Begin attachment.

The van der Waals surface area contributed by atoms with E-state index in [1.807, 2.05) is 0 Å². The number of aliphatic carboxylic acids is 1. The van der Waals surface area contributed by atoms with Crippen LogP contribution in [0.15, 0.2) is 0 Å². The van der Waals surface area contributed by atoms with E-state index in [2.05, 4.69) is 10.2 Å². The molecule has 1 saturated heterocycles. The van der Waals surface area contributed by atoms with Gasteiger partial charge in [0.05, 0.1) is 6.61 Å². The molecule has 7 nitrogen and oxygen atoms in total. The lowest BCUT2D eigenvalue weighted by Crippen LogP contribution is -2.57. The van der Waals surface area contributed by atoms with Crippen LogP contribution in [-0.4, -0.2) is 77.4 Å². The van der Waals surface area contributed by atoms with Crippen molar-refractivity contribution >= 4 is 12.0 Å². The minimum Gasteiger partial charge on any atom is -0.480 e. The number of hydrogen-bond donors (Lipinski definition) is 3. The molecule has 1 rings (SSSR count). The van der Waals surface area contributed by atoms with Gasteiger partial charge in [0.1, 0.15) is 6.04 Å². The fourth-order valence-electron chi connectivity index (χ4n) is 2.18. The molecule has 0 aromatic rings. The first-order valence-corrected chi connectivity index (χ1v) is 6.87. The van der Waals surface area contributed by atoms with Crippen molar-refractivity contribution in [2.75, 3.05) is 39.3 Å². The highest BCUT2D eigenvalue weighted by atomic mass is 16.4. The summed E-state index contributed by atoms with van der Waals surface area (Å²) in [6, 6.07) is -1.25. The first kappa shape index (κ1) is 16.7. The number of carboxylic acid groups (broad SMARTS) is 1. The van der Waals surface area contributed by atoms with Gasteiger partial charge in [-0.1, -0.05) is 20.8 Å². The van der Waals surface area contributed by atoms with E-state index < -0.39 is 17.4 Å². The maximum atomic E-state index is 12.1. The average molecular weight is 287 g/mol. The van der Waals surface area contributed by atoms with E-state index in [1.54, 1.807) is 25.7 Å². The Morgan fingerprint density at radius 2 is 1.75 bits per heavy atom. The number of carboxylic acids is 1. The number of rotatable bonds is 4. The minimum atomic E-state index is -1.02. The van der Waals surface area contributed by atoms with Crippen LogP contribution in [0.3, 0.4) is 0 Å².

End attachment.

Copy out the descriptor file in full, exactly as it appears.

The van der Waals surface area contributed by atoms with E-state index in [1.807, 2.05) is 0 Å². The number of aliphatic carboxylic acids is 1. The van der Waals surface area contributed by atoms with Crippen LogP contribution in [0.15, 0.2) is 0 Å². The van der Waals surface area contributed by atoms with E-state index in [2.05, 4.69) is 10.2 Å². The molecule has 1 saturated heterocycles. The van der Waals surface area contributed by atoms with Gasteiger partial charge in [0.05, 0.1) is 6.61 Å². The molecule has 7 nitrogen and oxygen atoms in total. The lowest BCUT2D eigenvalue weighted by Crippen LogP contribution is -2.57. The van der Waals surface area contributed by atoms with Crippen LogP contribution in [-0.4, -0.2) is 77.4 Å². The van der Waals surface area contributed by atoms with Crippen molar-refractivity contribution >= 4 is 12.0 Å². The minimum Gasteiger partial charge on any atom is -0.480 e. The number of hydrogen-bond donors (Lipinski definition) is 3. The molecule has 1 rings (SSSR count). The van der Waals surface area contributed by atoms with Gasteiger partial charge in [0.1, 0.15) is 6.04 Å². The fourth-order valence-electron chi connectivity index (χ4n) is 2.18. The molecule has 0 aromatic rings. The first-order valence-corrected chi connectivity index (χ1v) is 6.87. The van der Waals surface area contributed by atoms with Crippen molar-refractivity contribution in [2.75, 3.05) is 39.3 Å². The highest BCUT2D eigenvalue weighted by atomic mass is 16.4. The summed E-state index contributed by atoms with van der Waals surface area (Å²) in [6, 6.07) is -1.25. The first kappa shape index (κ1) is 16.7. The number of carboxylic acid groups (broad SMARTS) is 1. The van der Waals surface area contributed by atoms with Gasteiger partial charge in [-0.1, -0.05) is 20.8 Å². The van der Waals surface area contributed by atoms with E-state index < -0.39 is 17.4 Å². The maximum atomic E-state index is 12.1. The average molecular weight is 287 g/mol. The van der Waals surface area contributed by atoms with E-state index in [1.54, 1.807) is 25.7 Å². The Morgan fingerprint density at radius 2 is 1.75 bits per heavy atom. The number of carboxylic acids is 1. The number of rotatable bonds is 4. The minimum atomic E-state index is -1.02. The van der Waals surface area contributed by atoms with Crippen LogP contribution in [0.3, 0.4) is 0 Å².